How can a holy and perfect God live among people? He needs to have a holy dwelling place built for Him. If God was to dwell among His people, they needed to build a house worthy of His name, and follow all the instructions He gave them for building it. In this way, the construction and design of the Tabernacle reveals God’s holy character. As strange as it is to say, this passage isn’t about a tent. It’s about the God whose holy presence dwelt in that tent. The beauty, detail, design and richness of the Tabernacle revealed to the Israelites who God was. It reminded them of the reverence that was due Him, and the seriousness of having God dwelling among them. Its holiness and beauty was a symbol of the holiness and beauty of God.

But just as the Tabernacle showed that God was dwelling among His people, it also showed He was separate. This is seen most clearly in the veils. Only the priests could enter the Holy Place, and no one could enter the Holy of Holies, except the high priest, and only once a year. No one else would never see beyond the first curtain, and only one person would see the Ark of the Covenant and the place where God dwelt. It drove home the point. God was holy, so although He was dwelling among His people, He had to remain separate. People couldn’t freely enter His presence whenever they liked—in fact, they couldn’t enter His presence at all. They were sinners and unclean, and they could not stand before a holy God and live.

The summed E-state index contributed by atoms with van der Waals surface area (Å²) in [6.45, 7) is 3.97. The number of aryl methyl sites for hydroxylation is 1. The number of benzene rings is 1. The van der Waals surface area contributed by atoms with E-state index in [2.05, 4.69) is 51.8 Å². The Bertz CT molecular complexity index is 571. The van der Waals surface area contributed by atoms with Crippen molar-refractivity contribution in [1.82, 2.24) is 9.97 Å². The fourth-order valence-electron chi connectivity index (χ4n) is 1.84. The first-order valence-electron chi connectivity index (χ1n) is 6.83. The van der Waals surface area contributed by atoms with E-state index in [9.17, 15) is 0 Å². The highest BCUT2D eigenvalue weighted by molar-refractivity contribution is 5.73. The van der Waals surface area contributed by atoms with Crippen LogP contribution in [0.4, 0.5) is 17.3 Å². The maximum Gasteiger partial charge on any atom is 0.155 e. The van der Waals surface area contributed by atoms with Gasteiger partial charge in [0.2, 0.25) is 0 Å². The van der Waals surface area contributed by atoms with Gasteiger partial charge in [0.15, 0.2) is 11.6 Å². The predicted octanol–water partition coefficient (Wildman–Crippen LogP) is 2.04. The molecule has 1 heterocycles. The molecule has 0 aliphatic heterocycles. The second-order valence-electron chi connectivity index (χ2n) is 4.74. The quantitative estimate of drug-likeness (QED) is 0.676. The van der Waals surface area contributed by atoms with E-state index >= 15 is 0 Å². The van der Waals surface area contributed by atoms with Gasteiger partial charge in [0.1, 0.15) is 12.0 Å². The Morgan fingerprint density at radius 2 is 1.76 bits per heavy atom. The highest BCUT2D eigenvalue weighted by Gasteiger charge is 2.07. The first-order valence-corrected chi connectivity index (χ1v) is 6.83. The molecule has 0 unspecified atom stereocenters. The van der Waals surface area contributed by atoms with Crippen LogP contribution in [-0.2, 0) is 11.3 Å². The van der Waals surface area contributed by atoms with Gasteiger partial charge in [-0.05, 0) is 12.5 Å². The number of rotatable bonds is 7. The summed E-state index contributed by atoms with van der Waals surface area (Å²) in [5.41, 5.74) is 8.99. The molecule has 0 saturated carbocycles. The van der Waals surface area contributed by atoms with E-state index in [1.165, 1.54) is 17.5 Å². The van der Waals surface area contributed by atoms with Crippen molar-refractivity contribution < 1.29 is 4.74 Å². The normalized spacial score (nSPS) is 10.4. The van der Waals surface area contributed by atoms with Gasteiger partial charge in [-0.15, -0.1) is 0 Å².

All this has changed under the new covenant. Today, God no longer dwells in a Tabernacle or a temple. Instead, He dwells in us. Through baptism and faith in Jesus Christ, God gives us His Holy Spirit, and He lives in our hearts. In 1 Corinthians 6:19, Paul writes, “Do you not know that your body is a temple of the Holy Spirit within you?” Today, we are the Tabernacle. We are the temple where God lives.

But how can the holy God, who had to be separated from His people by the veil, dwell in us? The people of Israel were sinners, and so are we. If they couldn’t stand in God’s presence and live, how can God’s holy presence live in us, who are unholy? The answer is that He is making us holy. Through the blood of Jesus, we are no longer sinful and unclean. He is making us clean and pure, and is transforming us into His image. Through the blood of Jesus, the veil has been torn open, the separation between God and man has been removed forever, and the presence of God has been unleashed on the world.

In Exodus, God had the Israelites build Him a holy dwelling place. Now, He is building His dwelling place. He is shaping us, moulding us, and transforming us to be His holy temple. The Tabernacle was ornate and beautiful. Its designs were intricate, its materials costly and expensive. If that is how much beauty and detail God put into the Tabernacle, which was just a physical tent, how much more beauty and detail will he put into us, whom He has chosen as His sons and daughters? How much more beautiful will our souls be when we have been conformed to the image of Christ?

It would have been a privilege to live in ancient Israel, and to see the Tabernacle, a physical witness of God’s presence among His people. But brothers and sisters, ours is an even greater privilege, to have God’s presence dwelling in our hearts, to be able to enter into the Holy of Holies, passing through the veil that has been torn and to stand before our God with full confidence.

Milton, ON